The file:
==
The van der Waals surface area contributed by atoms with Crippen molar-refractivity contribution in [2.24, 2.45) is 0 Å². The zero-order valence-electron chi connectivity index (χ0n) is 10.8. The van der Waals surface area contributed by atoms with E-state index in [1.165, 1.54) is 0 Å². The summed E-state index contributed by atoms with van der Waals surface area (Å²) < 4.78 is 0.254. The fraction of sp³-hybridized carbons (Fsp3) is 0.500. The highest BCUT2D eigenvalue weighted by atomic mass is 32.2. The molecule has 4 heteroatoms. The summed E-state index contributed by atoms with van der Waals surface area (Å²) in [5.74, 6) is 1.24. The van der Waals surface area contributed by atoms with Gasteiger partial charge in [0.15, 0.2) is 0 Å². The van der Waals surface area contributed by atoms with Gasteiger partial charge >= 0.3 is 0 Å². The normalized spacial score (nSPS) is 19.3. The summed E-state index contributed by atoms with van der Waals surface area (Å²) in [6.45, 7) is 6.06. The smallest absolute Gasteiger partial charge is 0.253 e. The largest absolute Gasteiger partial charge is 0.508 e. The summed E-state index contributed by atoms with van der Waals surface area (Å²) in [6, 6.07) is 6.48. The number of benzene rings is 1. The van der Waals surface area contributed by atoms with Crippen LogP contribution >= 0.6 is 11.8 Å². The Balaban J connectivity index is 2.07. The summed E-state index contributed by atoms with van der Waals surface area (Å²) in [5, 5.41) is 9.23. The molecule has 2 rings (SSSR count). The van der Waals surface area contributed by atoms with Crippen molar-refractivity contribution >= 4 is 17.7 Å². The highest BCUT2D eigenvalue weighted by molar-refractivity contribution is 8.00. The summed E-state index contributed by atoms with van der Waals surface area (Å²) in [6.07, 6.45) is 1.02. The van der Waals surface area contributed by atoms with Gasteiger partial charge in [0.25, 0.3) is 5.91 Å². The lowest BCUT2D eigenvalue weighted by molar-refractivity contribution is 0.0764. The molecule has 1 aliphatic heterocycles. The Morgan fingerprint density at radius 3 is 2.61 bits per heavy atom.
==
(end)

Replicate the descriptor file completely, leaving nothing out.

The van der Waals surface area contributed by atoms with Crippen molar-refractivity contribution in [2.24, 2.45) is 0 Å². The zero-order valence-electron chi connectivity index (χ0n) is 10.8. The van der Waals surface area contributed by atoms with E-state index in [1.165, 1.54) is 0 Å². The summed E-state index contributed by atoms with van der Waals surface area (Å²) < 4.78 is 0.254. The fraction of sp³-hybridized carbons (Fsp3) is 0.500. The highest BCUT2D eigenvalue weighted by atomic mass is 32.2. The molecule has 4 heteroatoms. The summed E-state index contributed by atoms with van der Waals surface area (Å²) in [5.74, 6) is 1.24. The van der Waals surface area contributed by atoms with Gasteiger partial charge in [0.15, 0.2) is 0 Å². The van der Waals surface area contributed by atoms with Gasteiger partial charge >= 0.3 is 0 Å². The normalized spacial score (nSPS) is 19.3. The summed E-state index contributed by atoms with van der Waals surface area (Å²) in [6.45, 7) is 6.06. The smallest absolute Gasteiger partial charge is 0.253 e. The largest absolute Gasteiger partial charge is 0.508 e. The summed E-state index contributed by atoms with van der Waals surface area (Å²) in [6, 6.07) is 6.48. The number of benzene rings is 1. The van der Waals surface area contributed by atoms with Crippen LogP contribution >= 0.6 is 11.8 Å². The Balaban J connectivity index is 2.07. The summed E-state index contributed by atoms with van der Waals surface area (Å²) in [5, 5.41) is 9.23. The molecule has 2 rings (SSSR count). The van der Waals surface area contributed by atoms with Crippen molar-refractivity contribution >= 4 is 17.7 Å². The highest BCUT2D eigenvalue weighted by molar-refractivity contribution is 8.00. The summed E-state index contributed by atoms with van der Waals surface area (Å²) in [6.07, 6.45) is 1.02. The van der Waals surface area contributed by atoms with Gasteiger partial charge in [0.25, 0.3) is 5.91 Å². The lowest BCUT2D eigenvalue weighted by molar-refractivity contribution is 0.0764. The molecule has 1 aliphatic heterocycles. The Morgan fingerprint density at radius 3 is 2.61 bits per heavy atom.